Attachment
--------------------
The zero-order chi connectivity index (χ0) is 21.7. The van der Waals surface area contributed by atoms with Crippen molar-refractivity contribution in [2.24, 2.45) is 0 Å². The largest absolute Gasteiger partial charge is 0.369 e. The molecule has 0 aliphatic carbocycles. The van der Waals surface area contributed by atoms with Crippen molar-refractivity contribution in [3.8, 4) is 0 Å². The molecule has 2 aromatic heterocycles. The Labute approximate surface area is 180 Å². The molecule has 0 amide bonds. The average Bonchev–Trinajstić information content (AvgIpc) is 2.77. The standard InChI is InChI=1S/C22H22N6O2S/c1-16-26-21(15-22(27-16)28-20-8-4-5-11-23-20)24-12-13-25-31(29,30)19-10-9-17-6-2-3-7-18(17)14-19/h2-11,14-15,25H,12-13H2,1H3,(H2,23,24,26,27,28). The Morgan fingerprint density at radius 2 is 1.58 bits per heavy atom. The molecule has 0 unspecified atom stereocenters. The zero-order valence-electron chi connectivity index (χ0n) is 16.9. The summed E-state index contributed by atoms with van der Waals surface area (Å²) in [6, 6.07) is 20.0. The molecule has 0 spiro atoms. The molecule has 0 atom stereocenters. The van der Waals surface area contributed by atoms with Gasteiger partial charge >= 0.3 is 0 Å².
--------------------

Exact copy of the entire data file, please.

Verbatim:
The zero-order chi connectivity index (χ0) is 21.7. The van der Waals surface area contributed by atoms with Crippen molar-refractivity contribution in [2.24, 2.45) is 0 Å². The largest absolute Gasteiger partial charge is 0.369 e. The molecule has 0 aliphatic carbocycles. The van der Waals surface area contributed by atoms with Crippen molar-refractivity contribution in [3.8, 4) is 0 Å². The molecule has 2 aromatic heterocycles. The Labute approximate surface area is 180 Å². The molecule has 0 amide bonds. The average Bonchev–Trinajstić information content (AvgIpc) is 2.77. The standard InChI is InChI=1S/C22H22N6O2S/c1-16-26-21(15-22(27-16)28-20-8-4-5-11-23-20)24-12-13-25-31(29,30)19-10-9-17-6-2-3-7-18(17)14-19/h2-11,14-15,25H,12-13H2,1H3,(H2,23,24,26,27,28). The Morgan fingerprint density at radius 2 is 1.58 bits per heavy atom. The molecule has 0 unspecified atom stereocenters. The zero-order valence-electron chi connectivity index (χ0n) is 16.9. The summed E-state index contributed by atoms with van der Waals surface area (Å²) in [6, 6.07) is 20.0. The molecule has 0 spiro atoms. The molecule has 0 atom stereocenters. The van der Waals surface area contributed by atoms with Gasteiger partial charge >= 0.3 is 0 Å².